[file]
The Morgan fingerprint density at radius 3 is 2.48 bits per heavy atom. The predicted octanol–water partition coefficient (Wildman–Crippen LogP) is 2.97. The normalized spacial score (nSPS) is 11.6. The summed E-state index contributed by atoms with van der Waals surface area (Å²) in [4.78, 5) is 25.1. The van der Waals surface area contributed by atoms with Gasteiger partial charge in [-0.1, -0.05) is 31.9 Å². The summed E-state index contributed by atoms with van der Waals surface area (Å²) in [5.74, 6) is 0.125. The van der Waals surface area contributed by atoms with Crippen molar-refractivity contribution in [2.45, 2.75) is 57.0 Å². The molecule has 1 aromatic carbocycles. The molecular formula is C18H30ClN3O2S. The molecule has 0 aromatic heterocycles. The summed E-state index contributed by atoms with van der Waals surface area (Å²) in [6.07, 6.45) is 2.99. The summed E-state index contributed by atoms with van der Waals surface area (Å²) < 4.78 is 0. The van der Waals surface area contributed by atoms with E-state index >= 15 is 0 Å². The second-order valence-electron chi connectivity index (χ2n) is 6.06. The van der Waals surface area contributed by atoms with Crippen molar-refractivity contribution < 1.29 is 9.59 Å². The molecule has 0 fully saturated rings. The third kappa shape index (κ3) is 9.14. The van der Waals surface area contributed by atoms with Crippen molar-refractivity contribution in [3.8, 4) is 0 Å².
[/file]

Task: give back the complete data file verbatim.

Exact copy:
The Morgan fingerprint density at radius 3 is 2.48 bits per heavy atom. The predicted octanol–water partition coefficient (Wildman–Crippen LogP) is 2.97. The normalized spacial score (nSPS) is 11.6. The summed E-state index contributed by atoms with van der Waals surface area (Å²) in [4.78, 5) is 25.1. The van der Waals surface area contributed by atoms with Gasteiger partial charge in [-0.1, -0.05) is 31.9 Å². The summed E-state index contributed by atoms with van der Waals surface area (Å²) in [5.74, 6) is 0.125. The van der Waals surface area contributed by atoms with Crippen molar-refractivity contribution in [2.45, 2.75) is 57.0 Å². The molecule has 1 aromatic carbocycles. The molecular formula is C18H30ClN3O2S. The molecule has 0 aromatic heterocycles. The summed E-state index contributed by atoms with van der Waals surface area (Å²) in [6.07, 6.45) is 2.99. The summed E-state index contributed by atoms with van der Waals surface area (Å²) < 4.78 is 0. The van der Waals surface area contributed by atoms with E-state index >= 15 is 0 Å². The second-order valence-electron chi connectivity index (χ2n) is 6.06. The van der Waals surface area contributed by atoms with Crippen molar-refractivity contribution < 1.29 is 9.59 Å². The molecule has 0 fully saturated rings. The third kappa shape index (κ3) is 9.14. The van der Waals surface area contributed by atoms with Crippen molar-refractivity contribution in [3.8, 4) is 0 Å².